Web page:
(top) Y. Yovel et al., PLoS Computational Biology (2008); (bottom-bat) Joe McDonald/Corbis

Homing in.
As bats can hear their way to favorite plants, so can a computer program produce distinct patterns of different plant species (top panels) purely from sonar reflections.

What Does a Plant Sound Like?

Researchers have developed a computer algorithm that can identify some plant species according to their unique sonar echoes. The experiments were meant to help biologists understand how bats find their favorite fruits or insects, but the research might also help engineers design high-speed systems to identify everything from widgets on conveyor belts to faces in crowds.

Bats might be legally blind, but they can fly straight to a desired fruit tree, even one growing amid dense foliage. They do so using a process called echolocation, in which they send out a series of chirps and then listen very carefully to the returning echoes. Inspired by this ability, researchers in Tübingen, Germany, decided to see if they could invent an artificial system that would perform the same task.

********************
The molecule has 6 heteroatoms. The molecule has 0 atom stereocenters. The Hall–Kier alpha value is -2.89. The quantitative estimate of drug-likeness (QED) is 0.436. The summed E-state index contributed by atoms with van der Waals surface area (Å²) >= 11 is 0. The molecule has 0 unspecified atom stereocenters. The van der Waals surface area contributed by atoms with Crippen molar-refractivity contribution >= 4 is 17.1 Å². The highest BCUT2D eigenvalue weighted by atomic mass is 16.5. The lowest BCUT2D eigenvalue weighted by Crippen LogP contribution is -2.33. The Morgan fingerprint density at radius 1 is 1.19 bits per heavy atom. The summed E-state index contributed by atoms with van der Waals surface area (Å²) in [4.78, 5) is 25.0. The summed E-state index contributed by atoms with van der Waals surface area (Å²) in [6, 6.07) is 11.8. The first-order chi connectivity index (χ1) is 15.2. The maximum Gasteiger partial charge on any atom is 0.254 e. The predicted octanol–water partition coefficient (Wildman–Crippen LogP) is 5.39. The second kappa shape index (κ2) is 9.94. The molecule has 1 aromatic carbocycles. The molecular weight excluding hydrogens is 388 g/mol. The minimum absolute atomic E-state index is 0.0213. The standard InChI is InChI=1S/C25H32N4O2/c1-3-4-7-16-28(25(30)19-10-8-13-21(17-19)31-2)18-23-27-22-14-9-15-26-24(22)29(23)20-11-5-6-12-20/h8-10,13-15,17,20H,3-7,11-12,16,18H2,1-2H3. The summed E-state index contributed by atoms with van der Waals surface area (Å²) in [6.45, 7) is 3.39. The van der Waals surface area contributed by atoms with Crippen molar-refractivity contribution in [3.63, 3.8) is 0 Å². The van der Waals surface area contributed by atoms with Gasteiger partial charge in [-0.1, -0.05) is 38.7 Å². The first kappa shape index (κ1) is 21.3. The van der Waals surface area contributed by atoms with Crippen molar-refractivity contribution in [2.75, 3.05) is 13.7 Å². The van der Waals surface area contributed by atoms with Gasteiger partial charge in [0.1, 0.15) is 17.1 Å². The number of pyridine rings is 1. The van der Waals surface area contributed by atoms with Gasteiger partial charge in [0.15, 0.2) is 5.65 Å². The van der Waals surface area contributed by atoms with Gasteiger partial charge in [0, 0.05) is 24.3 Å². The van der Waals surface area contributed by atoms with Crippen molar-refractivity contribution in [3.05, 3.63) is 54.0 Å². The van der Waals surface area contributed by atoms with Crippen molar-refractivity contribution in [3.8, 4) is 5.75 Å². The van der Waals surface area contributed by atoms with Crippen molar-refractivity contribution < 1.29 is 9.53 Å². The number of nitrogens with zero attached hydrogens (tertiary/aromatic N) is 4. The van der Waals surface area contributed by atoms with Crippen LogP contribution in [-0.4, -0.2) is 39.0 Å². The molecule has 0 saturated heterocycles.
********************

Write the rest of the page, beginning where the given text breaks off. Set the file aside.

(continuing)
First, the team developed data sets called spectrograms by bouncing sonar signals off five kinds of plants, including spruce trees and black thorn bushes. The researchers then characterized the echo response time and frequency of the resulting sound reflection patterns, which varied according to the number and size of the branches and leaves on each plant. The resulting computer program, says biophysicist and lead researcher Yossi Yovel of the University of Tübingen, could distinguish similar plants with "surprisingly high accuracy." Eventually, the team was able to achieve near-100% success in identifying all five plant species used in the tests, as reported today in PLoS Computational Biology.

The findings will be valuable not only in understanding how bats echolocate, says Yovel, but they should help humans as well. The vast majority of remote-sensing algorithms are based on vision, he says, so if the sonar algorithm can be perfected, one of its advantages will be the ability to function in low light or darkness. (Infrared can't deliver the same degree of resolution.) That could be useful in picking out a crime suspect walking along a dark city street or hiding amid a crowd on a darkened mass-transit platform.

The research could turn out to be "major," says computational biologist Sorin Istrail of Brown University. The idea that a simple algorithm could provide a way to extract a meaningful model for bat echonavigation through tree environments is "remarkable," he says, and could lead the way to practical advances in the machine-learning field. And neuroethologist Steven Phelps of the University of Florida, Gainesville, says the research confirms that subtle differences in the qualities of echoes are enough for a bat to tell a spruce tree from a birch tree. "When we say apples and oranges, we generally assume the differences are obvious," he says, but "I can't imagine having to listen for them."

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